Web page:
Wright State looking for Hughes to step up


SATURDAY’S GAME

Who: Wright State (6-2) at Penn State (3-2)

When: 5 p.m.

Where: Bryce Jordan Center,

University Park, Pa.

TV/Radio: BTN Plus, 106.5-FM

Wright State coach Scott Nagy has been pleading for greater production from his reserves — at least more than they provided in a loss at Georgia State this week when the trio of Mark Hughes, Parker Ernsthausen and Ryan Custer combined for just one point.

Nagy could excuse Custer’s paltry contributions on the road, given that he’s a freshman. And Ernsthausen was issued a pass because his primary role is to be a defensive presence inside.

But the coach didn’t let Hughes off the hook. He said the 6-foot-4 sophomore is capable of being the Raiders’ second-leading scorer this season behind Mark Alstork, but the former Youngstown Ursuline star has just 25 points in eight games.

“He averaged 24 points in high school. He’s used to having that (scoring) mentality, and I want him thinking that way when he’s on the floor,” Nagy said. “We think he’s one of our top players, but he doesn’t always play that way. He defers to other people, and I want him to stop doing that.”

Hughes looks to be a natural shooter and is hitting 42.9 percent on 3-pointers, but he’s attempted only 14 this year.

“I want him to give more (playing time). He’s not playing enough minutes because, in my opinion, he’s not playing with a lot of confidence,” Nagy said.

Hughes is glad Nagy sees his upside and that he’s being asked to take more initiative on offense.

“It’s a dream for any player to have their coach tell them to keep shooting. It’s nice knowing if I take a shot, I’m not going to get yelled at,” he said.

But he realizes he won’t be viewed so favorably if he doesn’t change his passive ways.

“I’ve been hearing that since he first got here. I’m slowly improving, but it’s tough,” he said. “With the role I played last year, I didn’t really take a lot of shots. Now, I’ve got the whole coaching staff telling me I have to be assertive. It’s just a process, and I’m working on it.”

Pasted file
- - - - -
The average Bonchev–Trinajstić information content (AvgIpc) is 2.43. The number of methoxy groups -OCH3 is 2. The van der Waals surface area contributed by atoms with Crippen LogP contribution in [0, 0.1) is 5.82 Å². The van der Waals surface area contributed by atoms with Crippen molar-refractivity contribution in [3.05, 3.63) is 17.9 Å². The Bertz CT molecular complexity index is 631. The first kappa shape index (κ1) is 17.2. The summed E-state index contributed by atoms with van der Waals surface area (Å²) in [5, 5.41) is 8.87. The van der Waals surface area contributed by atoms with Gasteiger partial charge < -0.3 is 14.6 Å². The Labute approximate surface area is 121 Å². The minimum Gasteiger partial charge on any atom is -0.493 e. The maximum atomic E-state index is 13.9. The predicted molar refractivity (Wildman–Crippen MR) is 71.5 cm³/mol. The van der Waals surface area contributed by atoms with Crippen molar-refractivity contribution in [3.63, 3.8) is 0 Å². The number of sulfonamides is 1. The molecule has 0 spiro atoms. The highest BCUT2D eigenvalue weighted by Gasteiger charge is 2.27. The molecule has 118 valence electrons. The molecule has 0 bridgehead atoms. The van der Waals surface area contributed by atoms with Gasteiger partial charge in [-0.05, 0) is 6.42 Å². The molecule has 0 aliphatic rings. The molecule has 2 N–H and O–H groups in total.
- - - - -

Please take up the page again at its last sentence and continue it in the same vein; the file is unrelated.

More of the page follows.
As for that shoot-first mentality in high school, he said: “I didn’t really have choice because I didn’t have a lot of players that could do it. I had to pretty much accept that role and score a whole bunch.

“Here, I’m surrounded with a bunch of good players, so it’s different. I feel like I don’t have to do it as much. At the same time, my team needs me to do it some so we can be that much better.”

The Raiders actually have been fairly proficient on offense with an average of 82.6 points. They’re also getting to the foul line and connecting at a high clip. They’re second nationally in free throws made (178) and third in attempts (233).

Alstork has been a catalyst. He’s second in the country in free throws made (66) and first in attempts (78).

“I understand numbers — I’m not saying others don’t, but I really focus on them — and the most efficient way to score is at the free throw line,” Nagy said. “When you want to talk about points per possession, the more you get to the free throw line, the higher your points per possession go up. It’s like shooting 75 percent from the floor.”

That parade to the free-throw line is a big change from last season when the Raiders were one of the worst teams in the nation at drawing fouls.

“Mostly that has to do with guys who are aggressive off the drive. We’re giving them freedom,” Nagy said. “Obviously, Mark Alstork is a big part of that. He’s shooting a lot of free throws and shooting a good percentage. The way they call the game, if you have an aggressive driver — and we have a couple of them — then you have a chance to get to the free throw line.”